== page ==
Media Rights attempts to avoid this conclusion by arguing that the specification recits sufficient structure under Inventio because it describes how the “compliance mechanism” is connected to and interacts with the other components of the system, what processes the “compliance mechanism” performs, and what structural subcomponents might comprise the “compliance mechanism.” We disagree. Media Rights is correct that the Court in Inventio considered how the “modernizing device” was connected to other claimed components of the system. Id. at 1358. But this description alone was not sufficient to avoid the application of § 112, ¶ 6. Rather, it was the specification's disclosure regarding how the “modernizing device” and its internal components operated as a circuit, which we had recognized in prior cases to connote sufficient structure, that was the basis for this Court's conclusion that “modernizing device” was not a means-plus-function term. Id. at 1358–59. In Inventio, moreover, the Court was applying our now-superseded case law, which imposed a heavy presumption against finding a claim term to be in means-plus-function format. Id. at 1356 (noting that “the presumption flowing from the absence of the term ‘means' is a strong one that is not readily overcome”). Because we apply no such heavy presumption here, and the description of the structure to which Media Rights points is far less detailed than in Inventio, we do not believe Inventio carries the weight Media Rights attaches to it.

We have never found that the term “mechanism”—without more—connotes an identifiable structure; certainly, merely adding the modifier “compliance” to that term would not do so either. See Mass. Inst. of Tech, 462 F.3d at 1354 (explaining that “[t]he term ‘mechanism’ standing alone connotes no more structure than the terms ‘means,’ “ and thus, the Court should consider whether the adjectival modifier carries a generally understood structural meaning in the art). Nothing in the written description of the ′033 Patent adds sufficiently to the meaning of the term's structure; it only describes the term's function and interaction with other parts in the system. See ′033 Patent col. 3:41–43 (noting that Fig. 3 depicts a diagram of various functional components of a copyright compliance mechanism); col. 8:32–63 (describing the functions of the copyright compliance mechanism's components); col. 13:20–55 (detailing the use of custom media device drivers in a copyright compliance mechanism that receives a media file); col. 21:14–46 (explaining that Fig. 5B illustrates the computer system used to implement the invention, wherein the copyright compliance mechanism is coupled to playback application and the wave shim driver). This disclosure fails to provide sufficient structure for “compliance mechanism.” See Robert Bosch, 769 F.3d at 1099–1100 (finding that the specification's description of how the “program recognition device” connects and functions with various components was insufficient to provide structure to the “program recognition device” term). Accordingly, we find that the district court was correct to conclude “compliance mechanism” is a means-plus-function limitation.

Because “compliance mechanism” is a means-plus-function term, we now must “attempt to construe the disputed claim term by identifying the ‘corresponding structure, material, or acts described in the specification’ to which the claim term will be limited.” Id. at 1097 (quoting Welker Bearing Co. v. PHD, Inc., 550 F.3d 1090, 1097 (Fed.Cir.2008)). Where there are multiple claimed functions, as there are in this case, the patentee must disclose adequate corresponding structure to perform all of the claimed functions. Noah Sys., Inc. v. Intuit Inc., 675 F.3d 1302, 1318–19 (Fed.Cir.2012) (“[W]here a disclosed algorithm supports some, but not all, of the functions associated with a means-plus-function limitation, we treat the specification as if no algorithm has been disclosed at all. In such instances, we are not faced with a disclosure which addresses itself to an identifiable function, but arguably does so inadequately.”). “If we are unable to identify any ‘corresponding structure, material, or acts described in the specification,’ the claim term is indefinite.” Robert Bosch, 769 F.3d at 1097 (quoting Noah Sys., 675 F.3d at 1312); see also EON Corp. IP Holdings, LLC v. AT & T Mobility LLC, 785 F.3d 616, 621 (Fed.Cir.2015) (“Means-plus-function claim limitations under § 112 ¶ 6 must satisfy the definiteness requirement of § 112 ¶ 2.”).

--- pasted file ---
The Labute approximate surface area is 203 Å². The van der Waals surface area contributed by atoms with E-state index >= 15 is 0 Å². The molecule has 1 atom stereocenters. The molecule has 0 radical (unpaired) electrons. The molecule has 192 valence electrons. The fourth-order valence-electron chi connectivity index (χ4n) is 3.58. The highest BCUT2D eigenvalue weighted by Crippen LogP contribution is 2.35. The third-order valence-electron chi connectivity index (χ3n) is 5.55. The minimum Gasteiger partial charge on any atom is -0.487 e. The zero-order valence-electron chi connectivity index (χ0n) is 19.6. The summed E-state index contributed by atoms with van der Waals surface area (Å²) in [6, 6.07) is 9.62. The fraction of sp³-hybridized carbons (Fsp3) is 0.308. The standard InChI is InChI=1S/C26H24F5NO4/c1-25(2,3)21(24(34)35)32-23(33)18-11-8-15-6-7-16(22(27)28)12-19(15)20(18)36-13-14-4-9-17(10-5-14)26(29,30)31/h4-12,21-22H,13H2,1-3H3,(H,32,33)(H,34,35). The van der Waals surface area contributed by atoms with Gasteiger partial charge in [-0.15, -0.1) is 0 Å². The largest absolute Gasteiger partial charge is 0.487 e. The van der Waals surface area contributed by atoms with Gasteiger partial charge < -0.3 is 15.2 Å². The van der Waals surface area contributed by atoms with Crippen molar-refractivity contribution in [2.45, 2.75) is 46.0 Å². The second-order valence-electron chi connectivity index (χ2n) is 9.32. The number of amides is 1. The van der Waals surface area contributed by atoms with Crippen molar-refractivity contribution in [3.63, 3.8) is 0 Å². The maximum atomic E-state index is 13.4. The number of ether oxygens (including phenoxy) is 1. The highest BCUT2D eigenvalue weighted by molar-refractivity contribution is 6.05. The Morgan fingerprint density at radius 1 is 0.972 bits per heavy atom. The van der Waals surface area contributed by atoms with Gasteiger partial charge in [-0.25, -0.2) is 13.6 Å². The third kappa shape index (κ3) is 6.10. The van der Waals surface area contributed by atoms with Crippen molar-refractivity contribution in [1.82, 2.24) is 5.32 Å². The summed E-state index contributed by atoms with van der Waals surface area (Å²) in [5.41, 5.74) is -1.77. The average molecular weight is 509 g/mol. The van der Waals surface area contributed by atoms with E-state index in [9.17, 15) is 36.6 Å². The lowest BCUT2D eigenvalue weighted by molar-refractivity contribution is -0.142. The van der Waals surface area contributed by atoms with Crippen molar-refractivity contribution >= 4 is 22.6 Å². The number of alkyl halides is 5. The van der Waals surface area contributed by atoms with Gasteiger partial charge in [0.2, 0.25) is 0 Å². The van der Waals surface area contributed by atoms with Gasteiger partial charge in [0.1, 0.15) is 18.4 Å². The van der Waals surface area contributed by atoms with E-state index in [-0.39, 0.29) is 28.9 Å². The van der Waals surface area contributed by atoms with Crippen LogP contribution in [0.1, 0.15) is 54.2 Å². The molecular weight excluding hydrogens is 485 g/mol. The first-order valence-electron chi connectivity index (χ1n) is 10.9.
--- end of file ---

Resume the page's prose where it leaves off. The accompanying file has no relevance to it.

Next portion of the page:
Here, the parties agree that the “compliance mechanism” performs four functions: controlling data output by diverting a data pathway; monitoring the controlled data pathway; managing an output path by diverting a data pathway; and stopping the play of media content. See Media Rights, 2013 U.S. Dist. LEXIS 176475, at *11. The question is whether the specification discloses adequate structure to achieve all four of the claimed functions. See Noah Sys., 675 F.3d at 1311 (“Even if the specification discloses a ‘corresponding structure,’ the disclosure must be adequate; the patent's specification must provide ‘an adequate disclosure showing what is meant by that [claim] language.’ “ (quoting In re Donaldson Co., 16 F.3d 1189, 1195 (Fed.Cir.1994))). Because these functions are computer-implemented functions, moreover, the structure disclosed in the specification must be more than a general purpose computer or microprocessor. Aristocrat Techs. Austl. Pty Ltd. v. Int'l Game Tech., 521 F.3d 1328, 1333 (Fed.Cir.2008) (citing WMS Gaming, Inc. v. Int'l Game Tech., 184 F.3d 1339 (Fed .Cir.1999)). Instead, we require that the specification disclose an algorithm for performing the claimed function. See Net MoneyIN, Inc. v. VeriSign, Inc., 545 F.3d 1359, 1367 (Fed.Cir.2008). The algorithm may be expressed as a mathematical formula, in prose, as a flow chart, or in any other manner that provides sufficient structure. Noah, 675 F.3d at 1312 (citing Finisar Corp. v. DirecTV Grp., Inc., 523 F.3d 1323, 1340 (Fed.Cir.2008)).